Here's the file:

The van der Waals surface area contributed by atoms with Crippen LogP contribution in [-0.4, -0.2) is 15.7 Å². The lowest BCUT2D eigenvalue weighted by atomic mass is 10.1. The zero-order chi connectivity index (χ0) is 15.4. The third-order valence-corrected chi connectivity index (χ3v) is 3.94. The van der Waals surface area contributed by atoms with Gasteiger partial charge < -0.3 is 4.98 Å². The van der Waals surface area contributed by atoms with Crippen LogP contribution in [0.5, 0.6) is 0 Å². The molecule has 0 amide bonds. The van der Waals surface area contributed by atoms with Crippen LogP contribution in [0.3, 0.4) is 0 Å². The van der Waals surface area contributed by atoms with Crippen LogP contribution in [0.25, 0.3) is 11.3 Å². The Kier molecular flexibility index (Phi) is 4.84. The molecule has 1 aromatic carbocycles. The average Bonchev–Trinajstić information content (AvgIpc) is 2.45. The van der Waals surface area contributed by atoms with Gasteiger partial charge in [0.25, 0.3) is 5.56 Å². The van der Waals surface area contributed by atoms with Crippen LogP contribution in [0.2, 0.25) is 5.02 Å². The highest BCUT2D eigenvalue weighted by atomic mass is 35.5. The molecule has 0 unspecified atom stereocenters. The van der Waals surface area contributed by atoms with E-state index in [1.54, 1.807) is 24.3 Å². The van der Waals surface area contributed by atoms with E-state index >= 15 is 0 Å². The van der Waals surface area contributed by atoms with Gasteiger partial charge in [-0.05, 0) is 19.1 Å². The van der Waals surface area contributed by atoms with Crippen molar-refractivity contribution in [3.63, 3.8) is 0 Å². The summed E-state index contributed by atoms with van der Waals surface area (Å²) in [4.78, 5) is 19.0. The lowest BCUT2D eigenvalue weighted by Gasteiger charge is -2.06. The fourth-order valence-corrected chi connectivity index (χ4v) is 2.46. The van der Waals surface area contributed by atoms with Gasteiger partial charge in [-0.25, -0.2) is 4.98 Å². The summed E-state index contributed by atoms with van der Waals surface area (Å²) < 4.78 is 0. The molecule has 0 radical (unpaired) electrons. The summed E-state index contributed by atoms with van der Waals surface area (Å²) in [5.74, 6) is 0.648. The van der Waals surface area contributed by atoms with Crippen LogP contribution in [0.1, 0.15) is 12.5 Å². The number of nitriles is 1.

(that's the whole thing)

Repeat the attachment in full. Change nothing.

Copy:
The van der Waals surface area contributed by atoms with Crippen LogP contribution in [-0.4, -0.2) is 15.7 Å². The lowest BCUT2D eigenvalue weighted by atomic mass is 10.1. The zero-order chi connectivity index (χ0) is 15.4. The third-order valence-corrected chi connectivity index (χ3v) is 3.94. The van der Waals surface area contributed by atoms with Gasteiger partial charge < -0.3 is 4.98 Å². The van der Waals surface area contributed by atoms with Crippen LogP contribution in [0.5, 0.6) is 0 Å². The molecule has 0 amide bonds. The van der Waals surface area contributed by atoms with Crippen LogP contribution in [0.3, 0.4) is 0 Å². The van der Waals surface area contributed by atoms with Crippen LogP contribution in [0.25, 0.3) is 11.3 Å². The Kier molecular flexibility index (Phi) is 4.84. The molecule has 1 aromatic carbocycles. The average Bonchev–Trinajstić information content (AvgIpc) is 2.45. The van der Waals surface area contributed by atoms with Gasteiger partial charge in [0.25, 0.3) is 5.56 Å². The van der Waals surface area contributed by atoms with Crippen LogP contribution in [0.2, 0.25) is 5.02 Å². The highest BCUT2D eigenvalue weighted by atomic mass is 35.5. The molecule has 0 unspecified atom stereocenters. The van der Waals surface area contributed by atoms with E-state index in [1.54, 1.807) is 24.3 Å². The van der Waals surface area contributed by atoms with E-state index >= 15 is 0 Å². The van der Waals surface area contributed by atoms with Gasteiger partial charge in [-0.05, 0) is 19.1 Å². The van der Waals surface area contributed by atoms with Crippen molar-refractivity contribution in [3.63, 3.8) is 0 Å². The summed E-state index contributed by atoms with van der Waals surface area (Å²) in [4.78, 5) is 19.0. The lowest BCUT2D eigenvalue weighted by Gasteiger charge is -2.06. The fourth-order valence-corrected chi connectivity index (χ4v) is 2.46. The van der Waals surface area contributed by atoms with Gasteiger partial charge in [-0.25, -0.2) is 4.98 Å². The summed E-state index contributed by atoms with van der Waals surface area (Å²) < 4.78 is 0. The molecule has 0 radical (unpaired) electrons. The summed E-state index contributed by atoms with van der Waals surface area (Å²) in [5.74, 6) is 0.648. The van der Waals surface area contributed by atoms with Crippen LogP contribution in [0.1, 0.15) is 12.5 Å². The number of nitriles is 1.